From Wikipedia, the free encyclopedia
Alternative namesGinseng chicken soup
Place of originKorea
Serving temperatureHot or warm
Main ingredientsChicken, quail, ginseng
Ingredients generally usedJujube, glutinous rice
Korean name
Revised Romanizationsamgye-tang[1][2]

Samgye-tang (삼계탕; 蔘鷄湯), or ginseng chicken soup,[1] meaning ginseng (Kor. sam) - chicken (Kor. gye) - soup (Kor. tang) in Korean, consists primarily of a whole young chicken (poussin) or quail filled with garlic, rice, jujube and ginseng.[3] Samgye-tang is a Korean traditional soup for body health.[4] Samgye-tang is a representative summer health food. Soup made with chicken that is slightly larger than the chick is called Yeonggye Baeksuk, and the chicken is divided into half is called Banggye-tang.

Samgyetang (삼계탕), one of the most popular Korean cuisine dishes.


During the Joseon period (1392-1897), people enjoyed the numerous chicken soup dishes that were similar to Samgye-tang, including Yeongye-tang, Chonggye-tang, and Hwanggye-tang.[5] While it was the custom to make a soup with young chicken and serve it to elders during the summer days, the chicken boiled with milkvetch roots and its broth were served to the sick queen during King Injo's reign.[6] However, the description of the dish that most closely resembles today's form of Samgye-tang can be found in Joseon Yorijaebeop (Korean조선 요리제법; Hanja朝鮮料理製法), the cookbook Shinyoung Bang, the professor of Ewha Womans University, wrote in 1917 to compile the information on how to make various traditional dishes of Joseon. In the book, it is described that Dakguk (닭국), or chicken soup, is made by gutting a chicken and stuffing the inside with three spoons of glutinous rice and one spoon of ginseng powder, followed by tying up the opening and boiling the chicken with ten bowls of water.[5] During the Japanese colonial era, the Japanese officials who investigated the cultures of former Joseon noted that rich families boiled the chicken stuffed with ginseng and used the broth as medicine in summer.[7]

The dish began to be commercially sold at restaurants around 1940s and under the name Gyesam-tang (Korean계삼탕; Hanja鷄蔘湯) in 1950s, which meant chicken ginseng soup.[7] With the supplying of modern refrigerators in Korea, it became possible to preserve a ginseng as whole instead of powder.[7][8] Thus, since 1960s, it became more common to stuff the chicken with a whole piece of ginseng instead of powder, reaching today's form of the dish.[7][8] To emphasize the medicinal effects of the ginseng in the soup, many people since then have started calling the dish Samgye-tang (ginseng chicken soup) instead of Gyesam-tang (chicken ginseng soup).[7]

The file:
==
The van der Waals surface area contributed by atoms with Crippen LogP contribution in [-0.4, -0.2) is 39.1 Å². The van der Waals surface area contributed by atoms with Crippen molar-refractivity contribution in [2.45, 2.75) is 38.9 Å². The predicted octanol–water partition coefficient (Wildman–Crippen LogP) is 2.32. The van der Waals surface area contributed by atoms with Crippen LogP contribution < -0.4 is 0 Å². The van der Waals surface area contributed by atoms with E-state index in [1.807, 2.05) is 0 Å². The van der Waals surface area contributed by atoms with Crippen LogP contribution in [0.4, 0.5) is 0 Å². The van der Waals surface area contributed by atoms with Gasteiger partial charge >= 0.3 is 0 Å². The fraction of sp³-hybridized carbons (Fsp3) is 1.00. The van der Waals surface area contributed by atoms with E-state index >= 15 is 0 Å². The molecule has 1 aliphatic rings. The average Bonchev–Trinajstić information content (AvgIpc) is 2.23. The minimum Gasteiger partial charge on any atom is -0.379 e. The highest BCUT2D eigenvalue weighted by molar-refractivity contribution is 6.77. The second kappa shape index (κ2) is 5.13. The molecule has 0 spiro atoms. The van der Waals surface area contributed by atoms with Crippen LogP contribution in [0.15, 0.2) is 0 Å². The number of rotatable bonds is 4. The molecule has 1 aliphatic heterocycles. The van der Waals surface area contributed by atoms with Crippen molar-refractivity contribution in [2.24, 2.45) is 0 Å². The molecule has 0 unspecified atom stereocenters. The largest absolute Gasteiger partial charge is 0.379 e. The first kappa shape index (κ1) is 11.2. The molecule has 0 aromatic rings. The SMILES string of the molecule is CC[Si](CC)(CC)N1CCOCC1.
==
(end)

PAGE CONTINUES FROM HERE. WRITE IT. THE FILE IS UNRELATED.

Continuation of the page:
It is the custom in Korea to eat Samgye-tang during hot summer days in order to replenish the nutrients that were lost through the sweating and physical activities.[9] It is especially popular to eat this chicken soup on sambok (삼복) days, which are three distinct days of the lunar calendar—Chobok (초복), Jungbok (중복), and Malbok (말복)—commonly among the hottest and most sultry summer days in Korea.[3][10]

Some specialty restaurants in South Korea serve only samgyetang, having gained local popularity through their special recipes for the dish, which are often kept as secrets. The dish is sometimes accompanied by a small complimentary bottle of insam-ju (ginseng wine) in certain restaurants.[11][12]


See also[edit]


  1. ^ a b (in Korean) "주요 한식명(200개) 로마자 표기 및 번역(영, 중, 일) 표준안" [Standardized Romanizations and Translations (English, Chinese, and Japanese) of (200) Major Korean Dishes] (PDF). National Institute of Korean Language. 2014-07-30. Retrieved 2017-02-16.
  2. ^ "삼계탕". National Institute of Korean Language. Retrieved 2018-02-13.
  3. ^ a b Hyosun Ro. "Samgyetang (Ginseng Chicken Soup)". Korean Bapsang. Retrieved 2014-12-25.
  4. ^ (in Korean) "삼계탕[samgyetang / Ginseng Chicken Soup,蔘鷄湯]". Doopedia. Retrieved 2021-03-30.
  5. ^ a b Woo, Jeongsoo (2021-04-02). ""정부가 삼계탕 역사 체계적으로 정리, 국내외 알려야"" (in Korean). Retrieved 2021-11-23.
  6. ^ Kim, Sujin (2010-07-07). ""삼계탕"" (in Korean). Retrieved 2021-12-10.
  7. ^ a b c d e Im, Seongman (2020-07-20). ""[임성만의 산삼? 약삼!] ⑪ 삼계탕은 언제부터 한국인의 식탁에 올랐을까?"" (in Korean). Retrieved 2021-11-23.
  8. ^ a b Jang, Sookyung (2020-07-06). ""[문화곳간] '복날' 선조들이 즐긴 최고의 복달임 음식은?"" (in Korean). Retrieved 2021-11-23.
  9. ^ Lim, Tong Kwee (2015). Edible medicinal and non medicinal plants. Volume 9, Modified stems, roots, bulbs. Dordrecht. p. 511. ISBN 978-94-017-9511-1. OCLC 897810272.{{cite book}}: CS1 maint: location missing publisher (link)
  10. ^ (in Korean) Boknal Archived 2011-06-10 at the Wayback Machine at Encyclopedia of Korean Culture
  11. ^ (in Korean) Taste, this taste, Sports Khan, 2009-06-08. Retrieved 2010-07-06.
  12. ^ (in Korean) Nutritious foods of summer and wine, Maekyung, 2009-07-07.Retrieved 2010-07-06.

External links[edit]